The painful irony of another needless American war, the war in Iraq that began 10 years ago today with the televised opening of the "shock and awe" aerial assault of Baghdad, is surely remembered most vividly this week by the tiny fraction of Americans -- barely 1 percent -- who experienced the war firsthand as a member of the military or a close relative of one.
They are the ones who mourn most the 35,000 U.S. casualties and 4,500 lost American lives. They are the ones who grieve over the crippling wounds of traumatic injuries rendered by insurgents' ubiquitous and undetected roadside bombs. Many still struggle with the fracturing of families from multiple tours of duty, and the efforts to recover emotional or financial stability.
Beyond the close fraternity of American veterans, the war's milestone is just another day for most Americans. Few would say they still think consciously of the war's toll in Iraq, where millions were displaced, hundreds of thousands died, and political stability and national recovery are yet to be found.
This disconnect on the decade milestone of the Iraq war may be understandable, but it begs reflection. Measures of the toll of the war, which ended with the U.S. departure from Iraq in December 2011, remain immense and onerous burdens.
The U.S. war in Iraq has ultimately turned the land of a brutal regional tyrant into a Shia Muslim ally of Iran, never mind the war between these two neighboring states in the 1980s that killed 800,000 and prompted the U.S. and other western allies to provide Saddam Hussein chemical weapons that he later used in a massacre of his own people in the Kurdish region.
In addition to the human cost of the Iraq war, it cost the United States more than $1.5 trillion in debt that has not yet been paid. Then there's the accumulating interest on that debt, the unpaid pipeline costs of replacing or refurbishing military equipment lost in the war or given to Iraq, and the ongoing costs of medical care for America's latest generation of wounded warriors.
The war also fomented the sectarian division between Iraq's Sunni and Shia Muslims. That vicious splintering, in turn, now has infected and destabilized surrounding Arab states from Syria to Saudi Arabia, from Bahrain to Yemen. It also has swollen local iterations of insurgents and al-Qaida, and caused unmitigated unrest.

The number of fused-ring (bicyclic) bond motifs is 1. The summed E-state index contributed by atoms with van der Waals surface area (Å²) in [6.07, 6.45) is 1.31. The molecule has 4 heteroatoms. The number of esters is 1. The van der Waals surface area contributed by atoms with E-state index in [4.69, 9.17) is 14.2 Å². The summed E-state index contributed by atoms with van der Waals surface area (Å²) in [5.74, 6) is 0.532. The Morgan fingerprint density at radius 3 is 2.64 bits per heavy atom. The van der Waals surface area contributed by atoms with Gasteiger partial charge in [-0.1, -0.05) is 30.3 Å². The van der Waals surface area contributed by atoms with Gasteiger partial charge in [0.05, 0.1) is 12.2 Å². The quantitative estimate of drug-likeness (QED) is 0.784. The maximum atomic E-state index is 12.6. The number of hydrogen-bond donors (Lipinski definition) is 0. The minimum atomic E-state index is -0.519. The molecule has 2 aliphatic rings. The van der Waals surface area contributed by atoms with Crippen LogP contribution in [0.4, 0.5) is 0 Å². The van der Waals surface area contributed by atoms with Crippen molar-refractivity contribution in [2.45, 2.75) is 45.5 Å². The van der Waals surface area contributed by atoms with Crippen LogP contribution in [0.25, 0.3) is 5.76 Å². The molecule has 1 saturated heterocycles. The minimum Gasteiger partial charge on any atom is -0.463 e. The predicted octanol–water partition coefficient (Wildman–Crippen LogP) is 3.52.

The Obama administration's response has been the same sort of drone attacks in the Middle East that have provoked such a backlash in Pakistan and Afghanistan. These attacks have further undermined America's image and political credibility in the Middle East.
Yet for all this harm, most analysts now correctly see America's war in Iraq as a "war of choice." And, worse, as a mistaken choice based on fraudulently concocted intelligence that was crammed down the nation's throat by President George W. Bush's neo-cons in pursuit of mistaken energy and political policies.
The neo-cons wanted the war in Iraq to end with the United States gaining a new gasoline station to replace Saudi Arabia, then in the process of ousting America's military outposts. They mistakenly believed they could install a puppet government in Iraq headed by the exiled Iraqi National Congress. Indeed, it was the INC's titular head, Ahmad Chalabi, who helped provide the manufactured intelligence by its agent, "Curveball," that claimed Saddam was hiding nuclear weapons.
It was decidedly apparent well before President Bush launched the war, however, that Iraq had no nuclear weapons, no connection to the 9/11 attacks, and no links to al-Qaida. Yet the Bush administration nurtured rumors to the contrary, and it ignored the clear findings of three successive U.N. weapons inspectors that Iraq had no nuclear weapons and wasn't as close to getting them as Iran is today.
Saddam Hussein obviously still retained some rusty chemical weapons stocks from those given him by the United States, Great Britain, France and Germany to aid his long war against Iran. And he surely wanted his untrustworthy neighbors in the Middle East to fear his regime. But the factual evidence was long clear before Bush launched his war that there was no reason for it. The tactical mistakes made later by U.S. commanders -- strict ouster of Baathist party members and the resulting sectarian insurgency -- just added more damage to a needless war.
The costly lessons merit remembrance as much as do the lives and families of America's military and Iraqis' burdens. When Congress' hawks talk loosely of another war, say against Iran, the debacle in Iraq should serve as a cautionary check on reckless bravado and the unanticipated consequences of war.